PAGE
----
Using RGB Channels to Compress Multiple Grayscale Images

Another experiment recently did was compress three grayscale images into one file. The reason for this would be of course file size and load time. A real-case scenario where you might need to load 3 grayscale images of the same size is loading textures for a 3D app. For instance, your model might be color dynamically, but you need to load a diffuse map, a specular map, and a bump map – all of these would be the same dimension and would be black  and white.

So all you need to do is take your three grayscale images into photoshop and layer them on top of one another. Then use the gradient map image adjustment to have each image range from red, green, or blue to black. Have the base layer be flat black, and set each of the three layers to screen. Then, once that image is loaded into Flash, you can extract each color channel and set it back to black and white with the ColorMatrixFilter. You just need to set the matrix so that each of the R,G,B rows are [0,0,0,0,255] and the last row (the alpha) is [1,0,0,0,0] for red, [0,1,0,0,0] for green, or [0,0,1,0,0] for blue. The just smoosh that transparent white image into a black bitmap, and you’re set.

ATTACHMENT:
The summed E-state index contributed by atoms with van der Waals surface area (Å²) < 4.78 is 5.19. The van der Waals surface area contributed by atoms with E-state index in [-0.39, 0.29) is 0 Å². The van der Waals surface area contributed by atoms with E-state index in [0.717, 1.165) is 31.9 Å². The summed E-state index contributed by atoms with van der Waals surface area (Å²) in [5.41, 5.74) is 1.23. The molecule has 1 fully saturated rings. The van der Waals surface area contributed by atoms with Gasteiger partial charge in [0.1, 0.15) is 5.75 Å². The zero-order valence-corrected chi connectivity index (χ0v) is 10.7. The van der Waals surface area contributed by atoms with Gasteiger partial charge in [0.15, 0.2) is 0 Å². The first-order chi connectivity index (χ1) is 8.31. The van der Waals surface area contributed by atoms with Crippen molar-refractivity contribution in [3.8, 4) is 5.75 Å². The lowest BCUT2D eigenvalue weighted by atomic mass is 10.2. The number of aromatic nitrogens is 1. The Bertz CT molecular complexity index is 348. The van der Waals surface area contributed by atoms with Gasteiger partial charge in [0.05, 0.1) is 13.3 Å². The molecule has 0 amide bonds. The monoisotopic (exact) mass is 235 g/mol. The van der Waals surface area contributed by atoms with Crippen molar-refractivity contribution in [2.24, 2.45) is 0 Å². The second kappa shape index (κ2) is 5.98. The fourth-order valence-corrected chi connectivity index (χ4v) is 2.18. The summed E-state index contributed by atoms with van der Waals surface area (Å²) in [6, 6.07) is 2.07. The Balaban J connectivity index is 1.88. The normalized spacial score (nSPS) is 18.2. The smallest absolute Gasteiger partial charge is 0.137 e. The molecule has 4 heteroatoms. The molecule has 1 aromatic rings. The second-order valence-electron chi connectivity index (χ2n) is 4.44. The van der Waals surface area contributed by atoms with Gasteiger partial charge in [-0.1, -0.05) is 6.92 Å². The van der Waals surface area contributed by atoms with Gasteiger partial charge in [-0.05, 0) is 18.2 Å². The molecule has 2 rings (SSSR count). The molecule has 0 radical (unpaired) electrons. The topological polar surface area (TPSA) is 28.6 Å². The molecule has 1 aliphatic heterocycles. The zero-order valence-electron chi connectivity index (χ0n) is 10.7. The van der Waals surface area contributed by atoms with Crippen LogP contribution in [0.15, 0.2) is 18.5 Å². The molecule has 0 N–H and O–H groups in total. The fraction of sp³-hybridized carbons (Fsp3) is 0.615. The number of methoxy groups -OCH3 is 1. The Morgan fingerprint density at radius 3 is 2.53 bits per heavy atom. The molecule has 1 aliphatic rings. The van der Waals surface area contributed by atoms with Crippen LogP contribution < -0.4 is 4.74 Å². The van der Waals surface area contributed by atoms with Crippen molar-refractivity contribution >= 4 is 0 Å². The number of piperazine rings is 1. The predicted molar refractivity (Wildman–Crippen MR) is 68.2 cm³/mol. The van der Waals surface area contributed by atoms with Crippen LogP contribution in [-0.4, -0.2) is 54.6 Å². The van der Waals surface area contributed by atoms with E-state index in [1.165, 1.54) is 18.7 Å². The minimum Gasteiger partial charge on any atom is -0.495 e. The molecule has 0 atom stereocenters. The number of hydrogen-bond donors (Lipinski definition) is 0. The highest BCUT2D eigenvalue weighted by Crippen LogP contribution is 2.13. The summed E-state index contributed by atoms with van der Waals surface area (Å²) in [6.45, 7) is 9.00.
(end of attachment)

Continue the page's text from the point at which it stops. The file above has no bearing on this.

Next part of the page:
Again, not entirely useful for every day cases, and it does cut down on how easy and dynamic the loaded content is, but if you’re hurting due to file size and load time, this could be something to keep in mind. In case you’re wondering – the layered color image I used in my example is 188 KB, and the blue channel saved as its own grayscale file is 132 KB.

1 thought on “Using RGB Channels to Compress Multiple Grayscale Images”

  1. This is a similar technique ILM uses to put multiple elements into a singe file. On StarWars Episode III, the ‘force lightning’ from the emperor’s had is actually four separate bolt simulations rendered into the R, G, B, and A channels of a single EXR file. Because the elements were colored in compositing, only the luminance was needed (also served as the matte). Plus shake only reads four channels per filein node so this made loading all those elements much easier and faster.

    Extending this to shader maps is a cool idea. In combination with a normal map this could work really well in situations where load time needs to be small.

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